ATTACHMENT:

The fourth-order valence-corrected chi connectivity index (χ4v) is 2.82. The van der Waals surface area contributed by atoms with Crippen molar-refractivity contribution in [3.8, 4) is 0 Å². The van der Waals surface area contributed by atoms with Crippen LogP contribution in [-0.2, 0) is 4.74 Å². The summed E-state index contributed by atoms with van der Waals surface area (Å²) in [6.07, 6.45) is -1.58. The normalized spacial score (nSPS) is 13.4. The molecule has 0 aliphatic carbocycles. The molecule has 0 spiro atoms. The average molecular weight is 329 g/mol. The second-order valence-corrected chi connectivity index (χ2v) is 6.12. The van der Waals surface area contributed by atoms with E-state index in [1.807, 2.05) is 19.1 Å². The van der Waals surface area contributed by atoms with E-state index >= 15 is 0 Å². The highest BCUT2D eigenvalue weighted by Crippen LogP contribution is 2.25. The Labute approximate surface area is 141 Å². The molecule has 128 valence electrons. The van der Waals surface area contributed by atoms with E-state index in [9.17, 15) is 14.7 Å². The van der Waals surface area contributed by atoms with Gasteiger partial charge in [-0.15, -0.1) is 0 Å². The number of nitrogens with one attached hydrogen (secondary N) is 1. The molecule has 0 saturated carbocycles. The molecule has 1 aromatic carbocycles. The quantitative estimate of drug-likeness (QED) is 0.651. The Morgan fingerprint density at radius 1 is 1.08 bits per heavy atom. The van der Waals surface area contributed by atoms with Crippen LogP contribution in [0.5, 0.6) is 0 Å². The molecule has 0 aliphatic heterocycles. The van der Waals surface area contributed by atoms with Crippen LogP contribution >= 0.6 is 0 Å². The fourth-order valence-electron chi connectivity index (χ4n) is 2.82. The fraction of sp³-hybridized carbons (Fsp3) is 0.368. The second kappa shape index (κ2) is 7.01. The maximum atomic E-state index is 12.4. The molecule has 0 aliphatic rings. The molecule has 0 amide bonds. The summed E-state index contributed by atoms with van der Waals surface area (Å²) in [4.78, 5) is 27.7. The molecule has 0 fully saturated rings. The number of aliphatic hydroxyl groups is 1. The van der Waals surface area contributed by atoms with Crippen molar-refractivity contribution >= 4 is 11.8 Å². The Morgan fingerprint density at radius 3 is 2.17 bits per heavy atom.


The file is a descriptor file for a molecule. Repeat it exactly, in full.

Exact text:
The fourth-order valence-corrected chi connectivity index (χ4v) is 2.82. The van der Waals surface area contributed by atoms with Crippen molar-refractivity contribution in [3.8, 4) is 0 Å². The van der Waals surface area contributed by atoms with Crippen LogP contribution in [-0.2, 0) is 4.74 Å². The summed E-state index contributed by atoms with van der Waals surface area (Å²) in [6.07, 6.45) is -1.58. The normalized spacial score (nSPS) is 13.4. The molecule has 0 aliphatic carbocycles. The molecule has 0 spiro atoms. The average molecular weight is 329 g/mol. The second-order valence-corrected chi connectivity index (χ2v) is 6.12. The van der Waals surface area contributed by atoms with E-state index in [1.807, 2.05) is 19.1 Å². The van der Waals surface area contributed by atoms with E-state index >= 15 is 0 Å². The highest BCUT2D eigenvalue weighted by Crippen LogP contribution is 2.25. The Labute approximate surface area is 141 Å². The molecule has 128 valence electrons. The van der Waals surface area contributed by atoms with E-state index in [9.17, 15) is 14.7 Å². The van der Waals surface area contributed by atoms with Gasteiger partial charge in [-0.15, -0.1) is 0 Å². The number of nitrogens with one attached hydrogen (secondary N) is 1. The molecule has 0 saturated carbocycles. The molecule has 1 aromatic carbocycles. The quantitative estimate of drug-likeness (QED) is 0.651. The Morgan fingerprint density at radius 1 is 1.08 bits per heavy atom. The van der Waals surface area contributed by atoms with Crippen LogP contribution in [0.5, 0.6) is 0 Å². The molecule has 0 aliphatic heterocycles. The van der Waals surface area contributed by atoms with Crippen LogP contribution >= 0.6 is 0 Å². The fourth-order valence-electron chi connectivity index (χ4n) is 2.82. The fraction of sp³-hybridized carbons (Fsp3) is 0.368. The second kappa shape index (κ2) is 7.01. The maximum atomic E-state index is 12.4. The molecule has 0 aliphatic rings. The molecule has 0 amide bonds. The summed E-state index contributed by atoms with van der Waals surface area (Å²) in [4.78, 5) is 27.7. The molecule has 0 fully saturated rings. The number of aliphatic hydroxyl groups is 1. The van der Waals surface area contributed by atoms with Crippen molar-refractivity contribution >= 4 is 11.8 Å². The Morgan fingerprint density at radius 3 is 2.17 bits per heavy atom.